*Finally, the much awaited solution is here:*

(I re-state the problem from a previous blog, almost a month old):

Two number theorists bored in a chemistry lab, played a game with a large flask containing 2 litres of a colourful chemical solution and an ultra-accurate pipette. The game was that they would take turns to recall a prime number p such that is also a prime number. Then, the first number theorist would pipette out litres of chemical and the second litres. How many times do they have to play this game to empty the flask completely?

**Solution:**

It is easy to play this game initially even for ordinary people : one could guess p to be 3 because 5 is a prime number, then 5 and 7, 11 and 13, 17 and 19, 29 and 31, and so on. These are called twin primes. Number theorists need to be there to recall large twin primes. The emptied amount of liquid in litres is given by the twin prime harmonic series :

This series is known to converge to 1.902160583104…which is known as **Brun’s constant, ***named after Viggo Brun, who proved it in 1919. *It is a curious result because it is not known if infinitely many twin primes exist, refer for example,

http://www.math.sjsu.edu/~goldston/twinprimes.pdf

even though it is known that infinitely many primes exist (a result proved by Euclid in 300 BC!) and the harmonic series diverges (a result proved by Euler in the eighteenth century). Had the series diverged, then one could say that infinite twin primes exist. But, as the series converges (must converge with finitely many twin primes or may converge even with infinitely many twin primes), the question of infinitude of twin primes is still an open one. (there is a recent famous result of Prof. Yitang Zhang also regarding this). Anyway, the point is that the two number theorists would not be able to empty 2 litres even if they play the game for infinitely long period. So, they are not bored and can keep themselves busy in the chemistry lab forever.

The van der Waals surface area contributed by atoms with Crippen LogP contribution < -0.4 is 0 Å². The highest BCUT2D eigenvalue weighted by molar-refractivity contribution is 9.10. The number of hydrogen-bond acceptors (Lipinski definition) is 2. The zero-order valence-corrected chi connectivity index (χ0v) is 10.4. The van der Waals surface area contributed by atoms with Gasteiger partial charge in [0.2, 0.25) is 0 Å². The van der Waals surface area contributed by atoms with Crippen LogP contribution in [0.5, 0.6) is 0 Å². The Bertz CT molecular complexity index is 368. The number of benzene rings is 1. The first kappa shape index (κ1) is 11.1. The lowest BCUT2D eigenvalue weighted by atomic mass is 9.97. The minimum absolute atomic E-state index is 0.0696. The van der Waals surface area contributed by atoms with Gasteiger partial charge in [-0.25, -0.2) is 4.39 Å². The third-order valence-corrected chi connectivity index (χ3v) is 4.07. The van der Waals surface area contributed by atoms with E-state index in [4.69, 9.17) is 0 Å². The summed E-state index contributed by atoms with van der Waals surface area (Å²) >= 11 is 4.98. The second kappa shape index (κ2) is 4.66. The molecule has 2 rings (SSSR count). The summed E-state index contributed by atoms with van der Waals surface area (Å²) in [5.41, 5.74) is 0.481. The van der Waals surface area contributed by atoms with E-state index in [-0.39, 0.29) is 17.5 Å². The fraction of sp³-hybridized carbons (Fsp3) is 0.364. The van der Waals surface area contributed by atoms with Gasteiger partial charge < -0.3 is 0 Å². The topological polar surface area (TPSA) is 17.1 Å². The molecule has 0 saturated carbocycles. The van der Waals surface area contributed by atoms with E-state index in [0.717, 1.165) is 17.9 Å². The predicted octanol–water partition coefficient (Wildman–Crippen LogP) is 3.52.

Another curious fact about Brun’s constant is that its computation in a computer revealed a floating point division arithmetic error in Intel’s Pentium P5 Floating Point Unit in 1994. This bug was discovered by Thomas Nicely while evaluating the reciprocals of twin primes 824633702441 and 824633702443. Consequently, Intel incurred USD 475 million to fix this bug. For a while in 1995, number theory and Brun’s constant took the centre stage in popular media.

For curious minds, there also exist prime triplets, prime quadruples etc. If four number theorists play the game, they will not be able to empty even 1 litre because the harmonic series of prime quadruples is estimated to be around 0.8705883800.

**Reference:**

Popular Problems and Puzzles in Mathematics, Asok Kumar Mallik, IISc Press, Foundation Books:

Amazon India link: